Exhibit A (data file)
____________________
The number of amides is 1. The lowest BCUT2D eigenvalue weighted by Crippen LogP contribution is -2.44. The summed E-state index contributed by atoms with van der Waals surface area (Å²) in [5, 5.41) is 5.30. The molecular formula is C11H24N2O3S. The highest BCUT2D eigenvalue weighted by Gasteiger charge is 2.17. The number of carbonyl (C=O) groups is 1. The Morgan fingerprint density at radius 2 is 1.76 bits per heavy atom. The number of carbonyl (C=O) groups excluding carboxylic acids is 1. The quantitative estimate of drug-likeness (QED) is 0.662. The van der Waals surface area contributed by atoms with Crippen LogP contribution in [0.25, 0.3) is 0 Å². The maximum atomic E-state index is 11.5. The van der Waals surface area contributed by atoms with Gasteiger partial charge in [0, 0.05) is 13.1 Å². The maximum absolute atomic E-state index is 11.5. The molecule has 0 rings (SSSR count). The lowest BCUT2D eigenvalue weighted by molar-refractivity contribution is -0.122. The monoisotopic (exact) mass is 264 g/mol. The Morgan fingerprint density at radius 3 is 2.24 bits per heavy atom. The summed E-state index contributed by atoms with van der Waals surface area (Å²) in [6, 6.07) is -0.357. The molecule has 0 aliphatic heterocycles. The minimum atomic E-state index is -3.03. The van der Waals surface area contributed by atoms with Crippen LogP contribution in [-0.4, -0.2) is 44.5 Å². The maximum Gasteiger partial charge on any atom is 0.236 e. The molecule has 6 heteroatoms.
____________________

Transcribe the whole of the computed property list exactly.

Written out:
The number of amides is 1. The lowest BCUT2D eigenvalue weighted by Crippen LogP contribution is -2.44. The summed E-state index contributed by atoms with van der Waals surface area (Å²) in [5, 5.41) is 5.30. The molecular formula is C11H24N2O3S. The highest BCUT2D eigenvalue weighted by Gasteiger charge is 2.17. The number of carbonyl (C=O) groups is 1. The Morgan fingerprint density at radius 2 is 1.76 bits per heavy atom. The number of carbonyl (C=O) groups excluding carboxylic acids is 1. The quantitative estimate of drug-likeness (QED) is 0.662. The van der Waals surface area contributed by atoms with Crippen LogP contribution in [0.25, 0.3) is 0 Å². The maximum atomic E-state index is 11.5. The van der Waals surface area contributed by atoms with Gasteiger partial charge in [0, 0.05) is 13.1 Å². The maximum absolute atomic E-state index is 11.5. The molecule has 0 rings (SSSR count). The lowest BCUT2D eigenvalue weighted by molar-refractivity contribution is -0.122. The monoisotopic (exact) mass is 264 g/mol. The Morgan fingerprint density at radius 3 is 2.24 bits per heavy atom. The summed E-state index contributed by atoms with van der Waals surface area (Å²) in [6, 6.07) is -0.357. The molecule has 0 aliphatic heterocycles. The minimum atomic E-state index is -3.03. The van der Waals surface area contributed by atoms with Crippen LogP contribution in [-0.4, -0.2) is 44.5 Å². The maximum Gasteiger partial charge on any atom is 0.236 e. The molecule has 6 heteroatoms.